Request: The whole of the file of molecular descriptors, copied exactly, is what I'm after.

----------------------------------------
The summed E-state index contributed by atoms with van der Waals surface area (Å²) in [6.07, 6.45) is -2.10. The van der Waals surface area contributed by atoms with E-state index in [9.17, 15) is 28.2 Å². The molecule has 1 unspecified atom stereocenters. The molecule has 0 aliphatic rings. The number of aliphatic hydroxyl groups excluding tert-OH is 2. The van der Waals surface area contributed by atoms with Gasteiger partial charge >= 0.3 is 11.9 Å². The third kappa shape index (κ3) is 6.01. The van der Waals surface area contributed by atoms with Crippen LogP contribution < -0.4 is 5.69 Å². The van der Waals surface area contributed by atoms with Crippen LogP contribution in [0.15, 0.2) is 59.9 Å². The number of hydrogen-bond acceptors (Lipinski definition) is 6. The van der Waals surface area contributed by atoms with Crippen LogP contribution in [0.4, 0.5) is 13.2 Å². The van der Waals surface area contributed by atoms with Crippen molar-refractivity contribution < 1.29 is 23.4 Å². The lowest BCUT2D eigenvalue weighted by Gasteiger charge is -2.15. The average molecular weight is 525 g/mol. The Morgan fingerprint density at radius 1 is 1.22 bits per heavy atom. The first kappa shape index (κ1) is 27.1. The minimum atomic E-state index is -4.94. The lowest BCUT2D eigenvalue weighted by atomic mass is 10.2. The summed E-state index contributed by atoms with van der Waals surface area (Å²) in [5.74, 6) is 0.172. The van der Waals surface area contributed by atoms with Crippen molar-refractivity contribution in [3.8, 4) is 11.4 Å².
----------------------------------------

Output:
The summed E-state index contributed by atoms with van der Waals surface area (Å²) in [6.07, 6.45) is -2.10. The van der Waals surface area contributed by atoms with E-state index in [9.17, 15) is 28.2 Å². The molecule has 1 unspecified atom stereocenters. The molecule has 0 aliphatic rings. The number of aliphatic hydroxyl groups excluding tert-OH is 2. The van der Waals surface area contributed by atoms with Gasteiger partial charge >= 0.3 is 11.9 Å². The third kappa shape index (κ3) is 6.01. The van der Waals surface area contributed by atoms with Crippen LogP contribution < -0.4 is 5.69 Å². The van der Waals surface area contributed by atoms with Crippen LogP contribution in [0.15, 0.2) is 59.9 Å². The number of hydrogen-bond acceptors (Lipinski definition) is 6. The van der Waals surface area contributed by atoms with Crippen LogP contribution in [0.4, 0.5) is 13.2 Å². The van der Waals surface area contributed by atoms with Crippen molar-refractivity contribution < 1.29 is 23.4 Å². The lowest BCUT2D eigenvalue weighted by Gasteiger charge is -2.15. The average molecular weight is 525 g/mol. The Morgan fingerprint density at radius 1 is 1.22 bits per heavy atom. The first kappa shape index (κ1) is 27.1. The minimum atomic E-state index is -4.94. The lowest BCUT2D eigenvalue weighted by atomic mass is 10.2. The summed E-state index contributed by atoms with van der Waals surface area (Å²) in [5.74, 6) is 0.172. The van der Waals surface area contributed by atoms with Crippen molar-refractivity contribution in [3.8, 4) is 11.4 Å².